After a slew of celebrity scandals, it appears China’s entertainment industry has entered a new phase: The National Radio and Television Administration — the country’s entertainment watchdog — issued a notice on September 2 to further rein in the idol entertainment sector.
According to the announcement, idol survival shows are getting the axe, and no more will be made in the future. The administration also said that it would continue to crack down on celebrity culture and toxic fandom and strive to cultivate a patriotic atmosphere in the entertainment industry.
The Chinese term fanquan refers to highly organized fan groups loyal to their chosen idols. Most of the members of these fan groups — 81.6% — are born after 1995, according to state-backed media Jiemian. Among them, nearly half are students with no stable income.
Celebrity fans do many things to support their idols, including buying giant billboards to celebrate their idols’ birthdays and purchasing products endorsed by their heroes.
Fans post photos of #JacksonYi, a member of Chinese pop idol group #TFboys, all over the world in celebration of his 16th birthday. pic.twitter.com/N6KM5GsBSm— ShanghaiEye (@ShanghaiEye) November 29, 2016
Fans post photos of #JacksonYi, a member of Chinese pop idol group #TFboys, all over the world in celebration of his 16th birthday. pic.twitter.com/N6KM5GsBSm
— ShanghaiEye (@ShanghaiEye) November 29, 2016
The super-intense fan culture currently in the spotlight in China first emerged in South Korea, a nation that has exported idol groups such as BTS and Blackpink worldwide. In Korea, celebrity stalkers are called sasaeng fans, while in China, they are dubbed sisheng fans, meaning ‘private life fans.’
So-called private life fans have been behind several cringe-worthy incidents in recent years. In 2016, Jackson Wang, a member of popular Korean idol group GOT7, was injured in a car crash in Xiamen caused by fans chasing his car.
In 2017, an 18-year-old woman was thrust into the spotlight for being a celebrity stalker. Gong Yuwen, also known as the ‘Hongqiao Diva,’ spent countless hours stalking and photographing celebrities at Shanghai Hongqiao Airport.
Gong was singled out as a bad example of China’s fan culture, with her poor academic performance highlighted by the media.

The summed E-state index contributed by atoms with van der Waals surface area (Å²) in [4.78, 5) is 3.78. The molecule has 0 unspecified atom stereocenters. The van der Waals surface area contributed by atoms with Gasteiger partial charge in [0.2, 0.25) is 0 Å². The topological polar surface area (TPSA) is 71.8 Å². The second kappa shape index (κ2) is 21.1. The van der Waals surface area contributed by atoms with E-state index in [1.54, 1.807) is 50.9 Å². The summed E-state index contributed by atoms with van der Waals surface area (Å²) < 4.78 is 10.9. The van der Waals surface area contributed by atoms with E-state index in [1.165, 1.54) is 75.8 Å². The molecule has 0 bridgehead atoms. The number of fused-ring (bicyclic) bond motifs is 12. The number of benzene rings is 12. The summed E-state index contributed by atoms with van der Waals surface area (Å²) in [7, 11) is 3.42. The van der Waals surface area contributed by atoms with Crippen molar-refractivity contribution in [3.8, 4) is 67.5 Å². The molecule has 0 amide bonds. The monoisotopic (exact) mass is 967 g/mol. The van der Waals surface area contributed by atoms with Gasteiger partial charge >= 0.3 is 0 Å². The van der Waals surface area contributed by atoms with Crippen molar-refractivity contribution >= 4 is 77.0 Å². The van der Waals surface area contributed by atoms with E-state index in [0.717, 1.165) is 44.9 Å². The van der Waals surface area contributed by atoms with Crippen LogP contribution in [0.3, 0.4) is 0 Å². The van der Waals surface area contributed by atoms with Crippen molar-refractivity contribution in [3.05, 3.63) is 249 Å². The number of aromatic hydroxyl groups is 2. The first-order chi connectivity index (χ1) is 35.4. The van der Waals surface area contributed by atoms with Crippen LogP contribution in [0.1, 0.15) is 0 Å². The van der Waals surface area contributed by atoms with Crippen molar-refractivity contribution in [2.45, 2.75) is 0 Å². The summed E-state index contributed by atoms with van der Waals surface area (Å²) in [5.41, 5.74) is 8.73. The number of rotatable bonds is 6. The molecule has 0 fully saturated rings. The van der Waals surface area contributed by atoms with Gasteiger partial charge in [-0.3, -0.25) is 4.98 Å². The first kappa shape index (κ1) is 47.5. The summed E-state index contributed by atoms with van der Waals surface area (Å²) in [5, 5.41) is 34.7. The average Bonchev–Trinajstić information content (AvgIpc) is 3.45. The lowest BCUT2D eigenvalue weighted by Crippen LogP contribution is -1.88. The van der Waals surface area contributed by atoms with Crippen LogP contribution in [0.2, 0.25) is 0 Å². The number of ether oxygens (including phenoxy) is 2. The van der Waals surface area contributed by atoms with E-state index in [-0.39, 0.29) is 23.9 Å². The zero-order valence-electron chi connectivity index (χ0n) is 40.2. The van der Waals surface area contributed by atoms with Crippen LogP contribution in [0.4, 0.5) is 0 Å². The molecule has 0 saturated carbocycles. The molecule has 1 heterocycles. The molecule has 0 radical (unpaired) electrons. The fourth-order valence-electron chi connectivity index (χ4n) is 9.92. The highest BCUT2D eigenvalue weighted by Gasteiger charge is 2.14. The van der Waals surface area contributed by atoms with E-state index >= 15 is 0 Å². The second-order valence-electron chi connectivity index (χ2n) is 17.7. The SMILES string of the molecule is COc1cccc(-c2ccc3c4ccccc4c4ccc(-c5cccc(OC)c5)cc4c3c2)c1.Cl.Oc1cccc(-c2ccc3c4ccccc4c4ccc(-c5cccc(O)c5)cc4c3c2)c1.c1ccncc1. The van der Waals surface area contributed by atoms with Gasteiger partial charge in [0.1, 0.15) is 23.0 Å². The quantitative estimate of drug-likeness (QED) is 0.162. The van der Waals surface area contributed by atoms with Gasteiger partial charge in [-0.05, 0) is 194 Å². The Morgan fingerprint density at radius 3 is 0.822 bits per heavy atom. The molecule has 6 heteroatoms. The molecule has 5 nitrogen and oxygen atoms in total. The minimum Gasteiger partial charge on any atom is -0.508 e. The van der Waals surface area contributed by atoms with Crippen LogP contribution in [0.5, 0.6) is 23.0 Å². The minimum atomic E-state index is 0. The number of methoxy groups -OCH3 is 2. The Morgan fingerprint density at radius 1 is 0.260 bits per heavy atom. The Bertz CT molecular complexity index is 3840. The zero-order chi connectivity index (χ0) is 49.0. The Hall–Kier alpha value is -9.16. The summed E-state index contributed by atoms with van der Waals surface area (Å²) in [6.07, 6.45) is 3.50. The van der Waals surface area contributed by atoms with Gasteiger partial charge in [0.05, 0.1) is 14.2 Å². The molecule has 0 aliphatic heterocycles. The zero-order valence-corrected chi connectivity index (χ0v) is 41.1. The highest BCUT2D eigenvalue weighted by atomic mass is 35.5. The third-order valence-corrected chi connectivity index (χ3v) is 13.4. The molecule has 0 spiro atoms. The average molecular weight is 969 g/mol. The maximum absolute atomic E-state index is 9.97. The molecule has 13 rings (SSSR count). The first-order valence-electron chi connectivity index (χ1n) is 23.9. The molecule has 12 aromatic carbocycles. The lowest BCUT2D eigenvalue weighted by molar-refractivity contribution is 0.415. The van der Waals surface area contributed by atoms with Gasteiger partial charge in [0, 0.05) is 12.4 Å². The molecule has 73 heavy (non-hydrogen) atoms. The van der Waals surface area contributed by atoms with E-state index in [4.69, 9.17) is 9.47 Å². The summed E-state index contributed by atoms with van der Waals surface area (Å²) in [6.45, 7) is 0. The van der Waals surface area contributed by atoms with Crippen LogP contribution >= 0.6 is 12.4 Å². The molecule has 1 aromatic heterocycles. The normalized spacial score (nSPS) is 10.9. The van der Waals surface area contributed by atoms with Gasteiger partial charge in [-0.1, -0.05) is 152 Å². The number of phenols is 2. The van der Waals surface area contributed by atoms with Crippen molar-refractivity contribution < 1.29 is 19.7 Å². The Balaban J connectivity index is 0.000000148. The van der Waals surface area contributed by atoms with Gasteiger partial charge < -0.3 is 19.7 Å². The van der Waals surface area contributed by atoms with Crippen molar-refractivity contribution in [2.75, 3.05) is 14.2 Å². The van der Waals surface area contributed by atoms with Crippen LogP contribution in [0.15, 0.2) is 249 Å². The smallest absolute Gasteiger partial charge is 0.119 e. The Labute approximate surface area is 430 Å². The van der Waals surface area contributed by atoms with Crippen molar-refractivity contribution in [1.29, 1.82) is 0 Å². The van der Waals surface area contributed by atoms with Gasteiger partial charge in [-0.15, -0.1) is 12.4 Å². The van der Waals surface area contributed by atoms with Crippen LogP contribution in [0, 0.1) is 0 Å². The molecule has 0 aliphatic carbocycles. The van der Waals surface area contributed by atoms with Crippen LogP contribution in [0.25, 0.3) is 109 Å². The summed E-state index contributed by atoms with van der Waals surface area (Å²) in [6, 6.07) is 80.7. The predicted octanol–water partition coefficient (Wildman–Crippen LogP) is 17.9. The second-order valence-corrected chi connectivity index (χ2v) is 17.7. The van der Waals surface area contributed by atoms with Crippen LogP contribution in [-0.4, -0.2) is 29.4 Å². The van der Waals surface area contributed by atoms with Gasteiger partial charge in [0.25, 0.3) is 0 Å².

Earlier this summer, two obsessed fans of Chinese singer-actor Wang Yibo were arrested by Beijing police for illegally installing a tracking device on his car.
Wang Yibo Fans Arrested After Placing Tracking Device on His Car
In May, the Chinese streaming site iQIYI was criticized for its idol survival show Youth With You after the popular program pushed a voting promotion that resulted in overzealous fans buying vast quantities of milk products. The promo reportedly resulted in a colossal waste of milk, and the show was suspended before its finale as a result.
But still, China’s fan culture is tremendously lucrative: China’s idol industry was worth 130 billion RMB in 2020, according to a data monitoring agency.
The last season of Youth With You was a huge hit, with nearly 2 billion views on the platform. Also, the top three most-watched programs from 2018-2020 on Tencent Video, another major streaming site in China, were all idol survival shows.
In addition to clamping down on idol survival shows, regulators will take further action to restrict celebrities’ high payouts and stifle tax evasion. This component of the crackdown is already well underway: Renowned actress Zheng Shuang, who was involved in a surrogacy scandal earlier this year, was banned from social media and fined 299 million RMB (46 million USD) for tax evasion last month.
Zheng is the latest in a growing list of celebrities to be targeted for failing to pay their fair share of taxes — a crackdown that goes back several years and has seen several high-profile celebrities fall from grace (here’s looking at you, Fan Bingbing).
Cover image via Weibo
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